Glad to see that a highly desirable community computer is about to be born. I would like to buy one (or a kit) once its finished. The big problem is that I'm in Europe (Germany). That means everything worth more about 25$ that comes from overseas must pass the customs. Everything electrical must have a CE-label otherwise the customs will either send it back or destroy it. Are there any thoughts on getting a CE-label? Basically it is a self declaration of the manufacturer/seller that the item meets all rules that apply in the EU. There are no really ways to circumvent this, but one trick is to find an importer in a EU country. So the end user buys it from there, thus passes no customs. The next thing is that the video out seems to be NTSC only. A PAL version would be great, this would let the EU users use their old CRTs. Are there thoughts on other character sets other than us? I don't bother about the power supply, that is something one can buy here or DIY.
  7. 1 point
    But you mentioned each channel is monophonic? But the timbre (synth patch) could itself use multiple voices? Correct. Channels are monophonic and timbres can be used multiple times. For each event it needs to be specified on which channel it is. I don't see why that should contradict each other Edit: I think I get the point. In a tracker, the events are on a channel, so you don't have to specify which channel for each event. You simply put them on which channel you want them. But nevertheless, you have to communicate that to the synth engine. I was worried about this as well, when I started out. But then I read somewhere in this forum about how Stefan had solved this problem for X16 edit. I don't recall where exactly he talked about it, but he manages memory in blocks of 256 bytes I think (memory "pages"). Each block of data contains a couple of bytes of metadata, pointing to the next and the previous block and how many bytes of the block are actually used. That way, if the composer inserts/deletes effects/notes/whatever, you never have to move more than 256 bytes of data around (which should be fast enough for human editing). If more space is needed, you simply allocate a new page of data and move into it what couldn't fit into the other pages, and update the pointers of the previous and the following page. He puts those pages into the banked RAM. Of course, you need to keep track of which pages have been used and which ones are free. (And memory could get fragmented over time, which Stefan also solved IIRC). I think a lot of these concepts could be applied to a tracker. I found it helpful to at least know that those problems can be solved.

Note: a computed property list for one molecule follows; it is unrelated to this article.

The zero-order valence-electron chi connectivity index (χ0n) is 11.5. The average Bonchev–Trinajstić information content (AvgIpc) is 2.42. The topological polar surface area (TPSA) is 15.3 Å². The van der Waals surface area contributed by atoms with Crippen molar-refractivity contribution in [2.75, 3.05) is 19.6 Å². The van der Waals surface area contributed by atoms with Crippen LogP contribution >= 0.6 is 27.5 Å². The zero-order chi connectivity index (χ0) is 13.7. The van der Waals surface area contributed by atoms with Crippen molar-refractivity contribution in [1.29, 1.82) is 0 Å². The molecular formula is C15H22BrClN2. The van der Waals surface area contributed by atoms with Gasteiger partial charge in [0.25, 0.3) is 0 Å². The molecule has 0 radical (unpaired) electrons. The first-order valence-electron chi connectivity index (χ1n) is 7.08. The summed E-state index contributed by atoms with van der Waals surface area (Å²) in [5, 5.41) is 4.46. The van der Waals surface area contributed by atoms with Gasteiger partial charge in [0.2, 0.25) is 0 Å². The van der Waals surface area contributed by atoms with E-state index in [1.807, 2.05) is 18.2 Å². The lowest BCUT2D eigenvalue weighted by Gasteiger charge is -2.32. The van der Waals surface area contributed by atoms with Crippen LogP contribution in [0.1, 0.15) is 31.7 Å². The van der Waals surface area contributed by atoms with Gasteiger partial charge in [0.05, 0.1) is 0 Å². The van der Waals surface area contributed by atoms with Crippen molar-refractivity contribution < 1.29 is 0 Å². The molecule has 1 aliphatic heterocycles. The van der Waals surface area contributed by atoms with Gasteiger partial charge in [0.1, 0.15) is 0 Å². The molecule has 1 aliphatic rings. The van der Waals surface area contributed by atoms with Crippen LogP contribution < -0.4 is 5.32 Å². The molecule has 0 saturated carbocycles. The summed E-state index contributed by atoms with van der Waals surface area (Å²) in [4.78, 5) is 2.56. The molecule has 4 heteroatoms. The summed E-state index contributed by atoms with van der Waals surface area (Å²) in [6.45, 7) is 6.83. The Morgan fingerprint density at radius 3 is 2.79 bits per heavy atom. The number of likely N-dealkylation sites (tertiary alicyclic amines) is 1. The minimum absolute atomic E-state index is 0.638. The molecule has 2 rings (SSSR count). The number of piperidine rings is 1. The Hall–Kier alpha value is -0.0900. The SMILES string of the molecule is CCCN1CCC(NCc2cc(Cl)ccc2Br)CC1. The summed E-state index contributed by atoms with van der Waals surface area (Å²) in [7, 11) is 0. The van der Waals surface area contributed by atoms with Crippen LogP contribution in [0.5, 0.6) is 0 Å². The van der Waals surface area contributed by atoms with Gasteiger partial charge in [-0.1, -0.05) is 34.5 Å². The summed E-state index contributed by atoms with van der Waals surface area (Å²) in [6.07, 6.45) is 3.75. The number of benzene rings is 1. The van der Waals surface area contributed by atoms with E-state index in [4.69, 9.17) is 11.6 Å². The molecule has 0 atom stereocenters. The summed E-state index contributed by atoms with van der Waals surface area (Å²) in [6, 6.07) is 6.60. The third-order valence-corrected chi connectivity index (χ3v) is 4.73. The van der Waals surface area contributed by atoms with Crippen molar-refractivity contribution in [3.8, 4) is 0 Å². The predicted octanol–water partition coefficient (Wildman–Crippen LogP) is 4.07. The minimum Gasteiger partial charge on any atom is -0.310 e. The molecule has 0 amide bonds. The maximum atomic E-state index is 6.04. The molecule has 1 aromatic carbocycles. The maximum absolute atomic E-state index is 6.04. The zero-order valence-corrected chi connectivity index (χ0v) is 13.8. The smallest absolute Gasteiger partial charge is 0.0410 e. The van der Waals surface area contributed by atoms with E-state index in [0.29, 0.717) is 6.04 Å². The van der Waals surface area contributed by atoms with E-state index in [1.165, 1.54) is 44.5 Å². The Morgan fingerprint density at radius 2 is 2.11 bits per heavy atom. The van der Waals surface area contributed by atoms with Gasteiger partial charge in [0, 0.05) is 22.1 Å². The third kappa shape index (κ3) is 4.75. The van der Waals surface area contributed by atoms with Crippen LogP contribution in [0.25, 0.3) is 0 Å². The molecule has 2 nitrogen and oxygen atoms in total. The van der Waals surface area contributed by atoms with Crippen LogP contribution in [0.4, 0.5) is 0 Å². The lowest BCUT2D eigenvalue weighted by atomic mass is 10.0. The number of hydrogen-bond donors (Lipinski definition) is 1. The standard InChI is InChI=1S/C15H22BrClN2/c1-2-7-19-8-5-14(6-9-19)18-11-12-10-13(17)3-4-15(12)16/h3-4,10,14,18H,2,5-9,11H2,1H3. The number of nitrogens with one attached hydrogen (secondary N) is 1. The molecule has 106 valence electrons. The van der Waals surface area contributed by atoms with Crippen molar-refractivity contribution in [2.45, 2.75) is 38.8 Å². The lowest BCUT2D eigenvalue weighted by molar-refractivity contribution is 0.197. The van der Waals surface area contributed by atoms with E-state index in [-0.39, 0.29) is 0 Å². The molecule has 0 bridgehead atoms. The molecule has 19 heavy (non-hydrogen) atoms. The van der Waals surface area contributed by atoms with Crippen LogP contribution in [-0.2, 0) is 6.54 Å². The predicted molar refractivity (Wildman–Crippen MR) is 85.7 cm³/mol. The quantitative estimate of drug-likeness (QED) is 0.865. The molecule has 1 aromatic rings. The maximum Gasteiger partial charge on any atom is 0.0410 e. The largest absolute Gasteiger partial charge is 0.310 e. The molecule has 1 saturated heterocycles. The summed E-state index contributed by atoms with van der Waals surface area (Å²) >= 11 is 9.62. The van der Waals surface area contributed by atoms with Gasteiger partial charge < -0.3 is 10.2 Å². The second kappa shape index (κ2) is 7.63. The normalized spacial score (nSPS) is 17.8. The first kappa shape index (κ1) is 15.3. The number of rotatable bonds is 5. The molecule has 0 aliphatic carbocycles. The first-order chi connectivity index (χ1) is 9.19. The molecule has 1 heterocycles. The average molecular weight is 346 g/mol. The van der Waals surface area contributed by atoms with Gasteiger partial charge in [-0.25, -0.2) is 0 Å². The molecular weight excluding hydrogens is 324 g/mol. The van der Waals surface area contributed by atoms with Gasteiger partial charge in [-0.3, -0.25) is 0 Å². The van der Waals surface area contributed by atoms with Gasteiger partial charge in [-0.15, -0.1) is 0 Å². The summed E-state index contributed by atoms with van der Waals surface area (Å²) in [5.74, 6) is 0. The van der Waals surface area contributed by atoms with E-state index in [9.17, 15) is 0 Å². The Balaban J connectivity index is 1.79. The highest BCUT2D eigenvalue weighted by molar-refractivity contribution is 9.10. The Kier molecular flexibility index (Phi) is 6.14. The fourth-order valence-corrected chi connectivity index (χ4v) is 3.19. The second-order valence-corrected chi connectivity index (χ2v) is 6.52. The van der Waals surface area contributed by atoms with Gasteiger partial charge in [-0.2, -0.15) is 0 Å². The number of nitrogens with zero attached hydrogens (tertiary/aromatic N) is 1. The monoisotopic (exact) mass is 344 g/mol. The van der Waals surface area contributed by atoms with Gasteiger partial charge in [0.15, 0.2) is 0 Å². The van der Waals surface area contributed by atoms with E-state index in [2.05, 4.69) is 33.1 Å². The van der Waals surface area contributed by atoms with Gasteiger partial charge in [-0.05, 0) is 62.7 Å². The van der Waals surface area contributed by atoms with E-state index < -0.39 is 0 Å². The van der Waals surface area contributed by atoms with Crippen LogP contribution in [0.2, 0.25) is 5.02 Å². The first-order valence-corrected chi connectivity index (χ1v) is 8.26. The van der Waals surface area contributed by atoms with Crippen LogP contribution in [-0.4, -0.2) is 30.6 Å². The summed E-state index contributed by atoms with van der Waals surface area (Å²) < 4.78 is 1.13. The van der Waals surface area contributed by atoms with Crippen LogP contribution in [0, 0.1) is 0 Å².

8. 1 point
    https://www.hackster.io/news/tiny-3d-printed-dec-vt-102-hides-a-fully-functional-esp32-powered-pdp-11-minicomputer-ac427f15b19d I just saw this and thought the folks here would appreciate it.
  9. 1 point
    After turning the problem in many ways, I simply realize there is no way for the emulator to use the keyboard without affecting the emulated machine. Pretty obvious afterwards..... Not enough coffee, I presume ;oD Therefore, I did what other emulators are doing, I enhanced the UI to handle buttons.
  10. 1 point
  11. 1 point
    There is 'Faux86' for the Pi. It's not linux based, it's an 8086 PC emulator that runs directly on the Pi, boots faster than a PC from that era.
  12. 1 point
    Yep. That's it. I spent many, many hours in front of Telemate. Before that, I used Procomm Plus on PC, Dialogue 128 on the C128 (I loved the RAM disk), and some pretty obtuse terminal that came with my first modem, a 300 baud Volksmodem.
  13. 1 point